Then, suddenly, it happened.
Erin was pushing, as she had been for 1 hour and 39 minutes, and the next thing you know they were putting our child onto Erin’s chest. The nurses went into a flurry of activity, using snot suckers to remove detritus from our baby’s mouth and nose. The baby’s eyes popped open, as did its mouth, and it began to breathe. It was one of the singularly most amazing things I’ve ever seen, and I can barely remember it, it was so laden with emotion. I looked at Erin, she looked at me, we both looked at our baby curled up on her chest.
To be honest, this part is a bit of a haze. I’m not sure Erin remembers any better. We had a baby! It was breathing! The little worm had finally arrived! In fact, I think both Erin and I were talking to the baby, calling it Little Worm, which we had been calling it for the past nine months. We didn’t find out the sex before the birth, so Little Worm was a way of addressing whatever it was that had been inside Erin’s womb.
I think it was Dr. Koala who made some comment about “Little worm? Is that what you call him?” Erin and I looked at each other – “him?” We hadn’t bothered to check what sex Little Worm was! Dr. Koala realized she hadn’t either, so she grabbed a leg and lifted, and said “Well Dad? Whaddya think? What have we got here?” “It’s definitely a boy,” I said after taking a peek. And thus, at 4:39PM on 7/24/2010, our little baby began his life.
After the nurses got him roughly cleaned up, we took a slightly closer look, and that’s when we noticed his hands. They were huge, with big, long fingers. I looked at Erin and said “Those are piano playing hands. It looks like it’s going to be Thelonious, then.” We’d had a short list of names we liked, but Thelonious (Theo) had been at or near the top of the boy’s list for some time. Now we knew the name would fit perfectly. But what would his middle name be?
I wanted James, for James Brown, and because I just loved the sound of “Thelonious James.” Erin didn’t love “Jim,” so we had others to consider, such as Dashiell, Pascal, and now because of the music that was playing when he was born, George! It was Erin who said “He should be Thelonious James,” which of course made me so happy I started to cry immediately. Our little funky baby had a name.
There was plenty left to do still – there’s the placenta, there’s the umbilical cord (which I got to cut!), and there are all sorts of proddings and pokings that immediately follow a birth. Like I said, it all gets pretty hazy at this point, I was so overwhelmed with emotion. I did, however, take a minute to go out to the visitor’s area and tell the news to the family. I could barely stand. On the way back to the birthing suite, I bumped into Lisa, our lunch break nurse, who wrapped me in a big hug and offered congratulations. What a great day.
When I got back, the doctor and extra nurses were pretty much done, and once again we were alone with Elaine. Now it was time to do some measuring, so she asked me to help out by bringing him over to the scale, and then to the table where they measured his length. That’s when the first photos of Theo were taken.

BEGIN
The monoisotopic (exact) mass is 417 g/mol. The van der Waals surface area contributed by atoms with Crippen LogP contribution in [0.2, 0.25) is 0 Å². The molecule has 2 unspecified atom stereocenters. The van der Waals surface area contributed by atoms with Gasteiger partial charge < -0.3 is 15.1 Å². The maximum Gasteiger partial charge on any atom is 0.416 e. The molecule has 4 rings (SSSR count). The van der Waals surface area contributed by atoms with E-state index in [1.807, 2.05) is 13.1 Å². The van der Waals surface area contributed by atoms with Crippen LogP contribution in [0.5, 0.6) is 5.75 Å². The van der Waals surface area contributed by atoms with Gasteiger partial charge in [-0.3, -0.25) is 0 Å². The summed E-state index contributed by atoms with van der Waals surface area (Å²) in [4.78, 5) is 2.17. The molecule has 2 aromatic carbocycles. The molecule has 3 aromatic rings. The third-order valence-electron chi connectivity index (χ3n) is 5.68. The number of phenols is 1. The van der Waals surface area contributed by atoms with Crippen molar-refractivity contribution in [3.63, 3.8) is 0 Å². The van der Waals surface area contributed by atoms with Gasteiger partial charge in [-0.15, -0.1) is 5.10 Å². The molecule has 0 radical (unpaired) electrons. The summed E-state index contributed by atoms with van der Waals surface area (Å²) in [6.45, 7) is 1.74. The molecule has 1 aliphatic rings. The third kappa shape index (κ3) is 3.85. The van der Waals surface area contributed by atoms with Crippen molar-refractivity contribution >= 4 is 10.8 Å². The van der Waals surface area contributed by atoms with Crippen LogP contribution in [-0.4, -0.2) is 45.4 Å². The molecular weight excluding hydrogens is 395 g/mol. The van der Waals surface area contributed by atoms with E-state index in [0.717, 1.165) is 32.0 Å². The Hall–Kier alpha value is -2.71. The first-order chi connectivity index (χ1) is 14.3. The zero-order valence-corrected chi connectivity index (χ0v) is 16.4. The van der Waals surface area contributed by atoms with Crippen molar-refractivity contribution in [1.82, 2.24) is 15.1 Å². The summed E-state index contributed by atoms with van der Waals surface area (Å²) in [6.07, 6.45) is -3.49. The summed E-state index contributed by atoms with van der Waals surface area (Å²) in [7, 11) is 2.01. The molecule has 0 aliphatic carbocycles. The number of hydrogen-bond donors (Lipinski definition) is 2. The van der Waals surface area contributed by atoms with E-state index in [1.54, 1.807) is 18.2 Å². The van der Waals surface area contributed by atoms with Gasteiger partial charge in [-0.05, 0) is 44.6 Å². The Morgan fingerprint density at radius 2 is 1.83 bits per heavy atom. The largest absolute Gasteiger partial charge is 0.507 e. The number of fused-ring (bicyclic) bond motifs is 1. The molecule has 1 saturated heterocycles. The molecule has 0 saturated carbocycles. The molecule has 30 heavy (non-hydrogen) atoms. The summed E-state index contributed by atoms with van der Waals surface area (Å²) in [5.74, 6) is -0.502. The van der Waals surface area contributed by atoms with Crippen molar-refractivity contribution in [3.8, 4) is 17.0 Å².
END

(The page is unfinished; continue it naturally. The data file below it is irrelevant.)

From the scale to the table with the heat lamps, to get measured. 21 inches long. A string bean, just like his dad. While on the table, he did a push-up and looked around at us. Elaine was slightly taken aback, and jokingly asked him “Could you please behave like a newborn? You’re not supposed to be able to do that.” (Okay, we promise we won’t bore you to tears with percentiles or stupid baby tricks. But you have to admit a push-up within the first hour of birth is pretty wild.)
Usually I’m pretty bad about taking pictures. All of the sudden all I want to do is photograph our baby, over and over. Just look at him! What’s not to love?
Of course, now Erin could order food. She hadn’t eaten in a very long time, and had just done the hardest workout she’d ever do in her life. It was time to order everything off the menu, which she practically did, and ate with relish. We brought in Carlin, Rob and Cheri to see Theo, which is when I start appearing in photographs:
And after what I’m sure was an agonizing wait for her, an adoring Grandma:
Eventually we moved from the birthing suite to a maternity room, where essentially we collapsed. It had been a very long day, which no sleep the night before. But we were happy, and now we were three. Theo slept in a little bassinet next to Erin’s bed, and nurses came in every few hours to check on all of us. I had a fold out chair to sleep on, but Erin said I should sleep in her bed with her. There wasn’t a lot of room, but we didn’t need any room. We just needed sleep.
As restless as that first night was, it was still wonderful. Theo made little noises every now and then, and Erin and I laid there, listening to him, thinking about how different our life would be from now on. We finally drifted off, catnapping for the rest of the night in between nurse visits.
The next day was a non-stop parade of visits, mostly doctors and nurses. There were tests to administer, forms to fill out, cord blood to donate, lactation consultants, baby pictures (see the photos section)… it was endless. The family stopped by to visit, and we talked Carlin and Rob into staying one more night so that we could celebrate Carlin’s birthday, which it now was. We had to stay in the hospital until they could get his weight at exactly 24 hours, after which we left and went home.
We had a quiet barbecue in the backyard to celebrate Theo’s arrival at home and Carlin’s birthday. It was a wonderful end to a very long weekend.
Well, Theo, that’s your story. From here on out, it’s up to you. We can’t wait to see how it turns out.
Steve & Erin, August 2010.